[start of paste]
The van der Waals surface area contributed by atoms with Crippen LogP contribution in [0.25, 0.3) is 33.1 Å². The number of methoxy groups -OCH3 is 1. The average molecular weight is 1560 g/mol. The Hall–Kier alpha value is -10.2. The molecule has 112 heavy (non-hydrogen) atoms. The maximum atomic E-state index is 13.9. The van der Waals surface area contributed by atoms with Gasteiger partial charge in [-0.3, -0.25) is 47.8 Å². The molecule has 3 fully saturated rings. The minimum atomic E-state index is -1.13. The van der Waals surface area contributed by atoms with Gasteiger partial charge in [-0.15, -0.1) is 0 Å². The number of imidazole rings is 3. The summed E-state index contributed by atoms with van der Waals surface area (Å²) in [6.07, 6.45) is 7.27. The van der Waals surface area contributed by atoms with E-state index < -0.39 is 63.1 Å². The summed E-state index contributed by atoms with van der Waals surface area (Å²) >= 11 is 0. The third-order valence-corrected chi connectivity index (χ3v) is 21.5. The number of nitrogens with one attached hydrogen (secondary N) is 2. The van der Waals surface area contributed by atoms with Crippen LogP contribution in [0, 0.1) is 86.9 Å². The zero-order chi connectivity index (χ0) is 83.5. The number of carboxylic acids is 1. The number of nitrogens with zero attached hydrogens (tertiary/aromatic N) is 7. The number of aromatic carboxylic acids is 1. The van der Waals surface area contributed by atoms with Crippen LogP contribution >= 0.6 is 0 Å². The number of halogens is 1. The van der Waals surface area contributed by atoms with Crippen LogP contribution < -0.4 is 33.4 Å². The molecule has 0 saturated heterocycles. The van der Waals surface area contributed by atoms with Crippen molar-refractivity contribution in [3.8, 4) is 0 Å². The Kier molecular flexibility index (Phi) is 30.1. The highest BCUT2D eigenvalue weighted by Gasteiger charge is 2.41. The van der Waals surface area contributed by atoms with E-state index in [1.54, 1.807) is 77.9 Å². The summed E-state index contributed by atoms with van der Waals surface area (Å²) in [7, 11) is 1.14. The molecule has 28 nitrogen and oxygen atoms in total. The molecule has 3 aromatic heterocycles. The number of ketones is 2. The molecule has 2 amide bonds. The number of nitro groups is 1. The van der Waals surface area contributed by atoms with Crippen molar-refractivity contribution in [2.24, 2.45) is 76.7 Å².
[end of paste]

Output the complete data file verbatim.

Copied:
The van der Waals surface area contributed by atoms with Crippen LogP contribution in [0.25, 0.3) is 33.1 Å². The number of methoxy groups -OCH3 is 1. The average molecular weight is 1560 g/mol. The Hall–Kier alpha value is -10.2. The molecule has 112 heavy (non-hydrogen) atoms. The maximum atomic E-state index is 13.9. The van der Waals surface area contributed by atoms with Gasteiger partial charge in [-0.3, -0.25) is 47.8 Å². The molecule has 3 fully saturated rings. The minimum atomic E-state index is -1.13. The van der Waals surface area contributed by atoms with Gasteiger partial charge in [-0.15, -0.1) is 0 Å². The number of imidazole rings is 3. The summed E-state index contributed by atoms with van der Waals surface area (Å²) in [6.07, 6.45) is 7.27. The van der Waals surface area contributed by atoms with E-state index < -0.39 is 63.1 Å². The summed E-state index contributed by atoms with van der Waals surface area (Å²) >= 11 is 0. The third-order valence-corrected chi connectivity index (χ3v) is 21.5. The number of nitrogens with one attached hydrogen (secondary N) is 2. The van der Waals surface area contributed by atoms with Crippen LogP contribution in [0, 0.1) is 86.9 Å². The zero-order chi connectivity index (χ0) is 83.5. The number of carboxylic acids is 1. The number of nitrogens with zero attached hydrogens (tertiary/aromatic N) is 7. The number of aromatic carboxylic acids is 1. The van der Waals surface area contributed by atoms with Crippen LogP contribution >= 0.6 is 0 Å². The number of halogens is 1. The van der Waals surface area contributed by atoms with Crippen LogP contribution < -0.4 is 33.4 Å². The molecule has 0 saturated heterocycles. The van der Waals surface area contributed by atoms with Crippen molar-refractivity contribution in [3.8, 4) is 0 Å². The Kier molecular flexibility index (Phi) is 30.1. The highest BCUT2D eigenvalue weighted by Gasteiger charge is 2.41. The van der Waals surface area contributed by atoms with E-state index in [1.54, 1.807) is 77.9 Å². The summed E-state index contributed by atoms with van der Waals surface area (Å²) in [7, 11) is 1.14. The molecule has 28 nitrogen and oxygen atoms in total. The molecule has 3 aromatic heterocycles. The number of ketones is 2. The molecule has 2 amide bonds. The number of nitro groups is 1. The van der Waals surface area contributed by atoms with Crippen molar-refractivity contribution in [2.24, 2.45) is 76.7 Å².